If you’re tempted to object that we now have a complete canon and therefore we understand the whole while the characters in scripture did not, think again. This would be a rather premature eschatology. If you really believe this then you’re not really waiting for the new heaven and new earth. In other words, one of the things that this canon tells us is that we’re still waiting for some things to be revealed.

vs. Approaching Doctrine out of Rhythm

So, how about this instead: Suppose we assume that theology’s primary purpose is not to assert timeless doctrines, but to use speech to help connect people to the divine? This would include a whole host of things like telling the biblical story of God’s interactions with the world and connecting particular believers to that story, identifying healthy patterns of life and thought that open a person to the divine, articulating how and where human experience intersects with the divine. In this case, doctrine is not an end in itself. It serves the purpose of facilitating the human connection with God.

This is not to simply construct a god in response to experience in order to address human needs that may or may not be legitimate. But it is to acknowledge that God cannot be spoken about without simultaneously implicating human experience, even if that experience is radically challenged or overturned in the process. If this is the case, then theology should factor that experience into its articulations (1) if its objective of facilitating human connection to God is going to be successful and (2) if it’s going to avoid unacknowledged and unanalyzed assumptions about experience creeping into doctrine unawares.

Suddenly, the question of who is speaking and the context in which they are speaking is important because it will help answer questions about whether or not and in what way theology is opening connection to the divine.

And now, enter rhythm.

One way to think about human experience as part of doctrine-formation is by thinking about rhythm. Rhythm is a fundamental part of reality and is therefore universal. You cannot really talk about creaturely context and experience and identity without at least acknowledging rhythm. However, rhythm is also not homogeneous. It appears in many different ways, to different people, in different cultures and dimensions of existence. The category therefore very naturally starts to make us aware of diverse and particular speakers and contexts as well.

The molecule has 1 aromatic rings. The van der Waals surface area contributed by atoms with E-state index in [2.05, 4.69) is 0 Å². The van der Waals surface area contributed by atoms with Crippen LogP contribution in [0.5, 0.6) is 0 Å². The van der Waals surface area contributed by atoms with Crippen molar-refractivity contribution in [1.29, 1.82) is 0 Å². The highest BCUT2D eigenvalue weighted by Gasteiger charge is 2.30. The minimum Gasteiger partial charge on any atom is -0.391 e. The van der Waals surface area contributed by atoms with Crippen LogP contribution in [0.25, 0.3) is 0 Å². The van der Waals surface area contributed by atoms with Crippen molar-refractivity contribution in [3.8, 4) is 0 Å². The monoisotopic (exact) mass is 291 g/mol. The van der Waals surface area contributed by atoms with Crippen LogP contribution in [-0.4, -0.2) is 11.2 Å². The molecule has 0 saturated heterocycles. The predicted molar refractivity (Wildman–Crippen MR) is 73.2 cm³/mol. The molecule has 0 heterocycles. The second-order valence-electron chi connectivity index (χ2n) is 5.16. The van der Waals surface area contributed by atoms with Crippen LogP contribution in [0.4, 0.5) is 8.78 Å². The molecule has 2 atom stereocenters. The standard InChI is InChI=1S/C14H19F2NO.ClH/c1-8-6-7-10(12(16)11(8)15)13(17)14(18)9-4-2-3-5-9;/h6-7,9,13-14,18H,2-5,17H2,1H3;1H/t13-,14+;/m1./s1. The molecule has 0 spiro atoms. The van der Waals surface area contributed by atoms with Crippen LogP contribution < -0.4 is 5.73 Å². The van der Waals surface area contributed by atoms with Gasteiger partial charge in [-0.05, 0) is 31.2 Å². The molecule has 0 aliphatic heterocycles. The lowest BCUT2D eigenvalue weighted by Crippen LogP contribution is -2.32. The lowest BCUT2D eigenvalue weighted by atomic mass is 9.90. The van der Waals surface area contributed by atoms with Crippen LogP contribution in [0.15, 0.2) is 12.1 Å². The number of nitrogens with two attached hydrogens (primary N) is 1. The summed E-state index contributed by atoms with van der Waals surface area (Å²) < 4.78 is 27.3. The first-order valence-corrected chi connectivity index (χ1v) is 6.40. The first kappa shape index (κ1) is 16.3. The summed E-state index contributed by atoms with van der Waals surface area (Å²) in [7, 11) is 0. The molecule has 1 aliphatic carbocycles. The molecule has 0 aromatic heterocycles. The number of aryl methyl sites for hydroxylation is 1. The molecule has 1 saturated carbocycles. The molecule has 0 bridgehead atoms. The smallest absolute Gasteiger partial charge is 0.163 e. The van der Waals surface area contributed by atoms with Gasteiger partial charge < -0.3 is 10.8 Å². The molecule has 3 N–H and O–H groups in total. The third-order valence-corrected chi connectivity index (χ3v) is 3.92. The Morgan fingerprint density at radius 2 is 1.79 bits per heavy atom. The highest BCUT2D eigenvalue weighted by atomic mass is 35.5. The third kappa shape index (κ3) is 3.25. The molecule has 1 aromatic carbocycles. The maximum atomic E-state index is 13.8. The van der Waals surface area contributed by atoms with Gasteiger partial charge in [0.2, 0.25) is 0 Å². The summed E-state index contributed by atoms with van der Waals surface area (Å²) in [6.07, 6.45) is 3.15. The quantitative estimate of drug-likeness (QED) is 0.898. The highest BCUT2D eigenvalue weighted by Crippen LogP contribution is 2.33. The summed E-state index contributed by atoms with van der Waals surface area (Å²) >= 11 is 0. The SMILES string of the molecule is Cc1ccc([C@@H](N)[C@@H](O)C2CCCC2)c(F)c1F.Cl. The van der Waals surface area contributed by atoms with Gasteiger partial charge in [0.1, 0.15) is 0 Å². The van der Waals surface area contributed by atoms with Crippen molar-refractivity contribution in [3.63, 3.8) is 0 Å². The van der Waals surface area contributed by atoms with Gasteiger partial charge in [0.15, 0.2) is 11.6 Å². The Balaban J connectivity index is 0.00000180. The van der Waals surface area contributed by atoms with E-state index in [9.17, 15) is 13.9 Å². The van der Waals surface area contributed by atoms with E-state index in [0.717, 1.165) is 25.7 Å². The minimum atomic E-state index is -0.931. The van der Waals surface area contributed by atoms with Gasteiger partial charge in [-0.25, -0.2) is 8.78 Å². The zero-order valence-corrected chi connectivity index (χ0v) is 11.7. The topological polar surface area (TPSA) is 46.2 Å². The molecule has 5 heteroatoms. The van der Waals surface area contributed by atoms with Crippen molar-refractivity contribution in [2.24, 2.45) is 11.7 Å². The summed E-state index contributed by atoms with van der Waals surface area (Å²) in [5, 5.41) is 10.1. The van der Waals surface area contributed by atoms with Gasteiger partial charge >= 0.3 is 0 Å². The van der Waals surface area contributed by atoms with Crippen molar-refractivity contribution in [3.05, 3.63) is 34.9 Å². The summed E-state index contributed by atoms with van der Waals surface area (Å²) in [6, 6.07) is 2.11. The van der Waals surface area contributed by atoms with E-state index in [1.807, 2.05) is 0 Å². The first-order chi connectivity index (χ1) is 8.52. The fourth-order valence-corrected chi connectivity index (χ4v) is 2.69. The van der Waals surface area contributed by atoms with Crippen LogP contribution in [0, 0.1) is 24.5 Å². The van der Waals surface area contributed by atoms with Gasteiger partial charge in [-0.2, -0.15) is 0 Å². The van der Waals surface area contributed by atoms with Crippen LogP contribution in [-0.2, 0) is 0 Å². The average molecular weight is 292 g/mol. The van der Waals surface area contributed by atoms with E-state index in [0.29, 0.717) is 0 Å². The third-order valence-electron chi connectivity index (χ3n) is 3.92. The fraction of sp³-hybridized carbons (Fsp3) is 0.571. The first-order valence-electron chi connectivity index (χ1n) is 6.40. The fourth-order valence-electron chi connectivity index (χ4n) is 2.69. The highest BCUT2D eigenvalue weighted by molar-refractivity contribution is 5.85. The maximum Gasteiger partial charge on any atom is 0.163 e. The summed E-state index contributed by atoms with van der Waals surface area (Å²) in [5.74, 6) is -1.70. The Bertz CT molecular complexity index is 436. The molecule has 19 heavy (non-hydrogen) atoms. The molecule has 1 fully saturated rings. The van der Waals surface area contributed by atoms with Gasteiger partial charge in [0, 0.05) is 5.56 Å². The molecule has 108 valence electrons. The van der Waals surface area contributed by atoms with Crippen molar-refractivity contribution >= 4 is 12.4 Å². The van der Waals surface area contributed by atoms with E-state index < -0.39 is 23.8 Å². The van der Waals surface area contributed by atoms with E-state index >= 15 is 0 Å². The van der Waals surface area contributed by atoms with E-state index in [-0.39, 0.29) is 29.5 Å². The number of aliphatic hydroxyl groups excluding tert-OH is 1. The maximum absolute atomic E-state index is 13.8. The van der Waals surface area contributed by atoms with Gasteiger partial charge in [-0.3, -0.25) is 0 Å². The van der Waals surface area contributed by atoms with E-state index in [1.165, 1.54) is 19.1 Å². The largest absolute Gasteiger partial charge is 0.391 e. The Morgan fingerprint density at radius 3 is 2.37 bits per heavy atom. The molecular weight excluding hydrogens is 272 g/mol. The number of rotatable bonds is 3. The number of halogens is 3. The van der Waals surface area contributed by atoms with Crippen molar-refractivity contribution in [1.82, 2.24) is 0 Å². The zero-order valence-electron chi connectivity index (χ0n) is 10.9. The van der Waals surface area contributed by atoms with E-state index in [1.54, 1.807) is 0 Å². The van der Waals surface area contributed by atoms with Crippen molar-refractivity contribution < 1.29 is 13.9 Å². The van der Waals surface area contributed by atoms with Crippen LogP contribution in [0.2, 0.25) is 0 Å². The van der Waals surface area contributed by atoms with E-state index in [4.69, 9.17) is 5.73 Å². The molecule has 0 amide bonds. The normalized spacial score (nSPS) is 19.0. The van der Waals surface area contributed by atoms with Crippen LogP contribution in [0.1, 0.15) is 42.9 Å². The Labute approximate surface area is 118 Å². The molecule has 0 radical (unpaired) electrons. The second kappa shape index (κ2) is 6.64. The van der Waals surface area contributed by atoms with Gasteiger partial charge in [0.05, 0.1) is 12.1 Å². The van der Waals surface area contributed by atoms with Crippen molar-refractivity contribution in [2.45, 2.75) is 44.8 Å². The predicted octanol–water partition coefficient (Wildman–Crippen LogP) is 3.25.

If we start to think about various Christian doctrines in light of speaker and context, then we see rhythm implied in almost all doctrines: What does being rhythmic creatures mean for theological anthropology? The biblical creation story has an oscillating, rhythmic form – how is that form part of the relationship between the creature and the divine? We describe two members of the Trinity using images related to rhythm in the human life – Word and Breath – what does this mean for how we think about the Trinity, the Incarnation, Pneumatology? If we are rhythmic creatures, does that mean that our rhythms are somehow “saved” and sanctified, and if so, what do “saved” and sanctified rhythms look like? What is the significance of the rhythms of church life for its identity as the body of Christ? How do we, as rhythmic creatures, relate to the end of time and the Christian hope of the new heaven and earth while still within time?

I’m sure you can think of others.

The point is that focusing on rhythm prevents theology from floating away into timeless-god’s-eye-view because it’s always reminding us of who we, the speakers of doctrine, are and so incessantly asks the question of why these doctrines matter for our relationship to the divine. But this is something that other kinds of religious speech – liturgy, art, prayer – have of course understood for a long time. As such, it makes sense to rely on one of their central categories to help theology to take form seriously as well.

1 reply »

  1. Excellent!

    Yes, rhythm surrounds our daily experience from our alarm clock beckonings to lunch dates and evening rituals. Most of the Book of Isaiah is poetry which cannot be possible without rhythmic beats and pulses. This duality of living and moving our being in sync with rhythm is an ideal context for spontaneous improvisation with God and participating as co-creators in an unfolding universe.

    Great article!